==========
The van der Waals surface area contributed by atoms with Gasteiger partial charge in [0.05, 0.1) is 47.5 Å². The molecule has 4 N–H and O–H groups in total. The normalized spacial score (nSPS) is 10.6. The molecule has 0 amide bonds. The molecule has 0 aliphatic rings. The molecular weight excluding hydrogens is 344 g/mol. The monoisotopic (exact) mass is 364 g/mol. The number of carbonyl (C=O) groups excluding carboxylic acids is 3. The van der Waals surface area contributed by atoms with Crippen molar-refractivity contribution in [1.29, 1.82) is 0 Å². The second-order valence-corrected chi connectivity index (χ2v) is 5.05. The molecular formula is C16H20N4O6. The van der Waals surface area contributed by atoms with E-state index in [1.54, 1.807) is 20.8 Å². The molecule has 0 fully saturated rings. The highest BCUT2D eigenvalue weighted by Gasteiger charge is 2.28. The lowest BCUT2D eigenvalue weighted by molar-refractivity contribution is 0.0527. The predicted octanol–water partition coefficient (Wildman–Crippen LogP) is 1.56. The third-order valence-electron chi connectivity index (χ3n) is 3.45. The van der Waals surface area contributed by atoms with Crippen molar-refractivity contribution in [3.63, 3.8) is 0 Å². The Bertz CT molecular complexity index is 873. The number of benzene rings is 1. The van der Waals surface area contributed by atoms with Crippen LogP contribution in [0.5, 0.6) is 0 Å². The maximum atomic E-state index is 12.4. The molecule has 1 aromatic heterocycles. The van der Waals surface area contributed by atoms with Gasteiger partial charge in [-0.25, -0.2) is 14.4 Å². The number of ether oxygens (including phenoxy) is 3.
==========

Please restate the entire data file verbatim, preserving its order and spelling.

The van der Waals surface area contributed by atoms with Gasteiger partial charge in [0.05, 0.1) is 47.5 Å². The molecule has 4 N–H and O–H groups in total. The normalized spacial score (nSPS) is 10.6. The molecule has 0 amide bonds. The molecule has 0 aliphatic rings. The molecular weight excluding hydrogens is 344 g/mol. The monoisotopic (exact) mass is 364 g/mol. The number of carbonyl (C=O) groups excluding carboxylic acids is 3. The van der Waals surface area contributed by atoms with Crippen molar-refractivity contribution in [1.29, 1.82) is 0 Å². The second-order valence-corrected chi connectivity index (χ2v) is 5.05. The molecular formula is C16H20N4O6. The van der Waals surface area contributed by atoms with E-state index in [1.54, 1.807) is 20.8 Å². The molecule has 0 fully saturated rings. The highest BCUT2D eigenvalue weighted by Gasteiger charge is 2.28. The lowest BCUT2D eigenvalue weighted by molar-refractivity contribution is 0.0527. The predicted octanol–water partition coefficient (Wildman–Crippen LogP) is 1.56. The third-order valence-electron chi connectivity index (χ3n) is 3.45. The van der Waals surface area contributed by atoms with Crippen molar-refractivity contribution in [3.63, 3.8) is 0 Å². The Bertz CT molecular complexity index is 873. The number of benzene rings is 1. The van der Waals surface area contributed by atoms with Crippen LogP contribution in [0.5, 0.6) is 0 Å². The maximum atomic E-state index is 12.4. The molecule has 1 aromatic heterocycles. The van der Waals surface area contributed by atoms with Gasteiger partial charge in [-0.25, -0.2) is 14.4 Å². The number of ether oxygens (including phenoxy) is 3.